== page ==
“It was a wild ride,” Cyrus says. “I was sitting there in some ways derailed, put SnakeDoctor Circus on the backseat. It was set for release in May, and then early in March Lil Nas X contacted me to write and record a verse. I immediately fell in love with him and his story, standing up for an underdog. I felt like he was being a little bit mistreated in some circles and I asked myself, what would Johnny Cash do? He would step up for this young man.
“There are no lines and boxes in music. I told him to make his music, live like there is no box. I absorbed and learned that from Cash. He would write the verse, sing the shit out of it, and stand up for this kid. That’s what I did, and it took off. Within 14 days of recording, it was released, shot to number one and stayed there for 19 weeks in a row. It was a wild ride. But the Snakedoctor Circus album got pushed way back and left in the dust of the horses running with ‘Old Town Road.’ That’s a price I had to pay.”
A blend of hip-hop and country is, at least on the surface, incredibly difficult to pull off. Besides the obvious musical differences, one would expect that the crowds are coming from different places.
“It was ironic that they added me to the record,” Cyrus says. “I was supposed to be the country element. But some of the stations said it didn’t have enough elements of country. Lil Nas had reached out to me before he had a record deal, trying to get the song to me. He got signed to Columbia and the song was moving but he was getting resistance at country [radio]. So they add me, and country completely bans the record. But the good news is hip-hop, pop, every other genre took off with it. It didn’t matter to me — a hit’s a hit. The song took on a life of its own. I have no hard feelings towards country. It’s just the way the story goes.”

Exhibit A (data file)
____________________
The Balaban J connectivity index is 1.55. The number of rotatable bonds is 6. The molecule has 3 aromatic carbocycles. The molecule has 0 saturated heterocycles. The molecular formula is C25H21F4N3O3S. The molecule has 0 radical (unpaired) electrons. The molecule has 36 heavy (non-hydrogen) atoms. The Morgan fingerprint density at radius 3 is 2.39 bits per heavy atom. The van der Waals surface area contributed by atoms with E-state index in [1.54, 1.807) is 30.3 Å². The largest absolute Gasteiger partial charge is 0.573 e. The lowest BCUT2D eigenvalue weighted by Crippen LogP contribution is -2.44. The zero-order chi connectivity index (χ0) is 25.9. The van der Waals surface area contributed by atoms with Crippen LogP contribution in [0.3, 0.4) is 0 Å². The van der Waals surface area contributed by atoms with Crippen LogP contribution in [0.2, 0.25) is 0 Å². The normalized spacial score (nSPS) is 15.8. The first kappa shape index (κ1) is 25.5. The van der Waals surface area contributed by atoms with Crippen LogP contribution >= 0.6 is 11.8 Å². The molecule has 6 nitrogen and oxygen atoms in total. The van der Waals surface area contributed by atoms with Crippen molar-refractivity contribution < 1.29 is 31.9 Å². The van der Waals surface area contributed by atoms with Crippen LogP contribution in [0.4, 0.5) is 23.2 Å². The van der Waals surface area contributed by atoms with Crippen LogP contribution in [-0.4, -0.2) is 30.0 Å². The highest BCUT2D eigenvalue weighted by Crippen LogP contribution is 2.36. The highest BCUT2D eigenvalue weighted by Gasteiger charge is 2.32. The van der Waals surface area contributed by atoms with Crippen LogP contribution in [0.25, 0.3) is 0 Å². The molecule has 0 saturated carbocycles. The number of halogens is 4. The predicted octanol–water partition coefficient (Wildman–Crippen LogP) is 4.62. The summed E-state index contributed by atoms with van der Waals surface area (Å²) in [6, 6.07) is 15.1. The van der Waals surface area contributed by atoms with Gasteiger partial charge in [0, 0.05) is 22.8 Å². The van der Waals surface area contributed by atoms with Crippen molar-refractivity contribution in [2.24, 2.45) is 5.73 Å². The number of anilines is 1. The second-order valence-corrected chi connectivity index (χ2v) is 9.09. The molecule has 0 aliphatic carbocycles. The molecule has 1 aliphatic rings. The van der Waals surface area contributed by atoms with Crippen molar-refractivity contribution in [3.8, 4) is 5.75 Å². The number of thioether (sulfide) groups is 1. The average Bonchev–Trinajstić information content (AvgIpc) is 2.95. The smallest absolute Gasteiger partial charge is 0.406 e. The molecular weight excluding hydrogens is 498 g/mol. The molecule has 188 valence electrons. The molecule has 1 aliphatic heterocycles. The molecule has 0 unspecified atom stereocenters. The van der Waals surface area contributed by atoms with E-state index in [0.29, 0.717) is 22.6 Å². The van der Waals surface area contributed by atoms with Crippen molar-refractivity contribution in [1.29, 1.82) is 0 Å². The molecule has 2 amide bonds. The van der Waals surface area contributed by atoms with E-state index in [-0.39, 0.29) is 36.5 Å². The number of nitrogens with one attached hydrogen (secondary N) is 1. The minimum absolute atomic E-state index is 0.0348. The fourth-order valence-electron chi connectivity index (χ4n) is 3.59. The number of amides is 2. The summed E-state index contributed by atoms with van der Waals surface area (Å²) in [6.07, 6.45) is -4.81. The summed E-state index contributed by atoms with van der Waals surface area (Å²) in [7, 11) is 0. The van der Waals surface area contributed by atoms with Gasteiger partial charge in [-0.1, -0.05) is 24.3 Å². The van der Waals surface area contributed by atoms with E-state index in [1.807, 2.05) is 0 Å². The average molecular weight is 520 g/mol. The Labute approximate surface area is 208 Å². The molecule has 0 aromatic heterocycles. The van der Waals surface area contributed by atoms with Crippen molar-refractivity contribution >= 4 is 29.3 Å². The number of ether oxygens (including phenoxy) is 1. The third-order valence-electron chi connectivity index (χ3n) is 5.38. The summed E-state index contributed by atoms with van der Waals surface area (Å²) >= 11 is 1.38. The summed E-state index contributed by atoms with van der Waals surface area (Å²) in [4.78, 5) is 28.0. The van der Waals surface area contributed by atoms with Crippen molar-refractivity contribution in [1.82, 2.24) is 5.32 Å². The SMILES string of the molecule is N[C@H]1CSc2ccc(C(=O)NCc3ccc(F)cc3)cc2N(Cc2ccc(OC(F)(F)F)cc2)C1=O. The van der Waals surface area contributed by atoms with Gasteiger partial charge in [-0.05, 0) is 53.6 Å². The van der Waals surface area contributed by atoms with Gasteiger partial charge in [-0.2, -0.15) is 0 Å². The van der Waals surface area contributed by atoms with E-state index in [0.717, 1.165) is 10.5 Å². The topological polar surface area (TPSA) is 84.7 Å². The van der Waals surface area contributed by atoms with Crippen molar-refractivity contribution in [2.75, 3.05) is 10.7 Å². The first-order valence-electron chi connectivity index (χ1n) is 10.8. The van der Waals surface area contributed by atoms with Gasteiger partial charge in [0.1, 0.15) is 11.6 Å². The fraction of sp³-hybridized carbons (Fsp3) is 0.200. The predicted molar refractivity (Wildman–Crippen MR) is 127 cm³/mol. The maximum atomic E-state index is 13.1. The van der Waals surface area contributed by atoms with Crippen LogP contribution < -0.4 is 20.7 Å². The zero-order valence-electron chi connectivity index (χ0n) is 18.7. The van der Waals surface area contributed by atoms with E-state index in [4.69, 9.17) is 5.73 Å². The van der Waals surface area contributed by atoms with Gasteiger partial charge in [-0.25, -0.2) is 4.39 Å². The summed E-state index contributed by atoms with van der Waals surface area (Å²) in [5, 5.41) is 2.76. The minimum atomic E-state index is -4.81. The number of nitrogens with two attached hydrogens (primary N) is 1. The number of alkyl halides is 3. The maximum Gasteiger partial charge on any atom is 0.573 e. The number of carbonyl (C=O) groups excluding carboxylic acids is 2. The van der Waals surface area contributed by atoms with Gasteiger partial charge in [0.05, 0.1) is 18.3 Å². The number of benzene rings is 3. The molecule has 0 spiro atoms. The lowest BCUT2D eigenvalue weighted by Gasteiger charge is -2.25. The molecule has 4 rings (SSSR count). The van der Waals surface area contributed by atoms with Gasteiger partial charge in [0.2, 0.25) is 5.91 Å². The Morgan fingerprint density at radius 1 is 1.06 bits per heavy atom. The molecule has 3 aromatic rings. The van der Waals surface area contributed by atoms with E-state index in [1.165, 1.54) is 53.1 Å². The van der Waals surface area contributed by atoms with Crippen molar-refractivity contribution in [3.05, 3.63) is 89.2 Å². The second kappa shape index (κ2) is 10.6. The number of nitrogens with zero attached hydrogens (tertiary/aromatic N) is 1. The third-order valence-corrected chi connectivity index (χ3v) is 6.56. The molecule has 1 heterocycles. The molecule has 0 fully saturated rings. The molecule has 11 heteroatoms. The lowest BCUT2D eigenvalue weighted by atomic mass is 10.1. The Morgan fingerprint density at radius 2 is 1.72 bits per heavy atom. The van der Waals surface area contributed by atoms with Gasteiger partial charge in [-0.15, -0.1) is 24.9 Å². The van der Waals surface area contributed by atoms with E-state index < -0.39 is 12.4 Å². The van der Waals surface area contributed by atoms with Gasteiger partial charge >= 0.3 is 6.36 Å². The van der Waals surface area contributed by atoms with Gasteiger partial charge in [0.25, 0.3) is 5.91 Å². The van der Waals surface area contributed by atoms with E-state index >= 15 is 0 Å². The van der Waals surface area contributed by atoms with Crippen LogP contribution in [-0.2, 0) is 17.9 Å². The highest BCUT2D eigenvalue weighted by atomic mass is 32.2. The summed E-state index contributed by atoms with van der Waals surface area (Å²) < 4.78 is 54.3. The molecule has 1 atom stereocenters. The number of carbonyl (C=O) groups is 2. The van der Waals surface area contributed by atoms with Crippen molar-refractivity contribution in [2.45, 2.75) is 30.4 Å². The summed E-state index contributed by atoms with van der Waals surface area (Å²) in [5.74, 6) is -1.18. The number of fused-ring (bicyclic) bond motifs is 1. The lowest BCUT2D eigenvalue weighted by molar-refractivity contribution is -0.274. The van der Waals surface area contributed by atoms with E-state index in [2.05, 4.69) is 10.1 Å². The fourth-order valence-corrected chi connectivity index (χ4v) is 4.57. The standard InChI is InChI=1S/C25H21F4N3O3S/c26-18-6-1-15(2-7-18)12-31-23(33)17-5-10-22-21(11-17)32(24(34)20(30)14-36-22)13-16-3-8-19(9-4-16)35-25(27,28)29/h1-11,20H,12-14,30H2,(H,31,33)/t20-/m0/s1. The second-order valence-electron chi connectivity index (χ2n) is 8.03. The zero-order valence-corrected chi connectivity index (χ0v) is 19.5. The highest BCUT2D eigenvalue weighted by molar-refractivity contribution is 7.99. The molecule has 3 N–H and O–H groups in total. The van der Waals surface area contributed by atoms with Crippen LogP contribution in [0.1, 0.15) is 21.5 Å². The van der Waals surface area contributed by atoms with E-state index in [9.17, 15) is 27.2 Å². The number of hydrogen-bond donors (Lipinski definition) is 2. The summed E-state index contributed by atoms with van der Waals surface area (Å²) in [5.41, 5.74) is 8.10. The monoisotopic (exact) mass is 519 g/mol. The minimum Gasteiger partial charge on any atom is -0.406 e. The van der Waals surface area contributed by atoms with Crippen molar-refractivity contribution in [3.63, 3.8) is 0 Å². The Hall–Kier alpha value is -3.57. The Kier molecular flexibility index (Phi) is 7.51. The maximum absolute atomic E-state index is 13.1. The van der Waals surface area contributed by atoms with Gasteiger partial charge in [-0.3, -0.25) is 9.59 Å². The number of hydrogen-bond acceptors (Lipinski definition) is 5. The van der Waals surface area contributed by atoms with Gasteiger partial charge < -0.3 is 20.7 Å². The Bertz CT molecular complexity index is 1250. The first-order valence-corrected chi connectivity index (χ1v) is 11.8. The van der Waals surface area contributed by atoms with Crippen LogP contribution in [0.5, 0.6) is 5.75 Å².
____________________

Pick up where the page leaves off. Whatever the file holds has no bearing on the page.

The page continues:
This year, Cyrus releases a five-song EP called The Singin’ Hills Sessions — Mojave, recorded in the Mojave desert. Continuing with Cyrus’ recent foray into hip-hop territory, the EP features a cover of LL Cool J’s “Mama Said Knock You Out.”
“Bootsy Collins is the co-writer on ‘Mama Said Knock You Out’,” he says. “I’ve been friends with Bootsy for going on 15 years. He lives in Cincinnati with his wife Patti, and I had been a big Parliament-Funkadelic fan. When ‘Old Town Road’ took off, Bootsy would reach out and say ‘keep going.’ I’m not doing this because of the success of ‘Old Town Road,’ it’s because this is who I am. I love the LL Cool J version.
“He hit with that song almost simultaneously with when I hit with ‘Achy Breaky Heart’ in ’92. I think he came out in ’91, and I came out in February of ’92. It was that moment, those early ’90s when people were in the mood to dance. It was a natural fit and a part of who I am. That’s part of who I am, and it’s what Mojave is all about. My roots.”